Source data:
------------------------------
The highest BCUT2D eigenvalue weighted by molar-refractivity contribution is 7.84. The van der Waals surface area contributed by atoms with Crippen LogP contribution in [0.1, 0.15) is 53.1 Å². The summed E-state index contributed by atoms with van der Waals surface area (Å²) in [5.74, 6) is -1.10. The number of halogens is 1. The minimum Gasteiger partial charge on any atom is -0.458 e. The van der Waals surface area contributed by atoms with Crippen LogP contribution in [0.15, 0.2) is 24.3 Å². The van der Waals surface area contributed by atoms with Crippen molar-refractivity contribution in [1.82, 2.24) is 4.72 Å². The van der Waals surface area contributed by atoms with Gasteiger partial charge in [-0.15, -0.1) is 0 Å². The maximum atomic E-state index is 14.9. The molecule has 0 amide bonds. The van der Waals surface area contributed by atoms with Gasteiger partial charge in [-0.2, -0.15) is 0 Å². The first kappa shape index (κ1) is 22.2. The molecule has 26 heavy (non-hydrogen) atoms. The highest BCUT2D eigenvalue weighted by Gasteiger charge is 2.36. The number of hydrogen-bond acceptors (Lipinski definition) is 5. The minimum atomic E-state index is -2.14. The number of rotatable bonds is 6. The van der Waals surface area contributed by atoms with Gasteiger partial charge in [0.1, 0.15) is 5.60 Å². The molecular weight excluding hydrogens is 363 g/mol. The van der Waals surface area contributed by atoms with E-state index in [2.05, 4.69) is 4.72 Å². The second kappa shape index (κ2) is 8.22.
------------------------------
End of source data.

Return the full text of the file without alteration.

The highest BCUT2D eigenvalue weighted by molar-refractivity contribution is 7.84. The van der Waals surface area contributed by atoms with Crippen LogP contribution in [0.1, 0.15) is 53.1 Å². The summed E-state index contributed by atoms with van der Waals surface area (Å²) in [5.74, 6) is -1.10. The number of halogens is 1. The minimum Gasteiger partial charge on any atom is -0.458 e. The van der Waals surface area contributed by atoms with Crippen LogP contribution in [0.15, 0.2) is 24.3 Å². The van der Waals surface area contributed by atoms with Crippen molar-refractivity contribution in [1.82, 2.24) is 4.72 Å². The van der Waals surface area contributed by atoms with Gasteiger partial charge in [-0.15, -0.1) is 0 Å². The maximum atomic E-state index is 14.9. The molecule has 0 amide bonds. The van der Waals surface area contributed by atoms with Gasteiger partial charge in [-0.2, -0.15) is 0 Å². The first kappa shape index (κ1) is 22.2. The molecule has 26 heavy (non-hydrogen) atoms. The highest BCUT2D eigenvalue weighted by Gasteiger charge is 2.36. The number of hydrogen-bond acceptors (Lipinski definition) is 5. The minimum atomic E-state index is -2.14. The number of rotatable bonds is 6. The van der Waals surface area contributed by atoms with Gasteiger partial charge in [0.1, 0.15) is 5.60 Å². The molecular weight excluding hydrogens is 363 g/mol. The van der Waals surface area contributed by atoms with E-state index in [2.05, 4.69) is 4.72 Å². The second kappa shape index (κ2) is 8.22.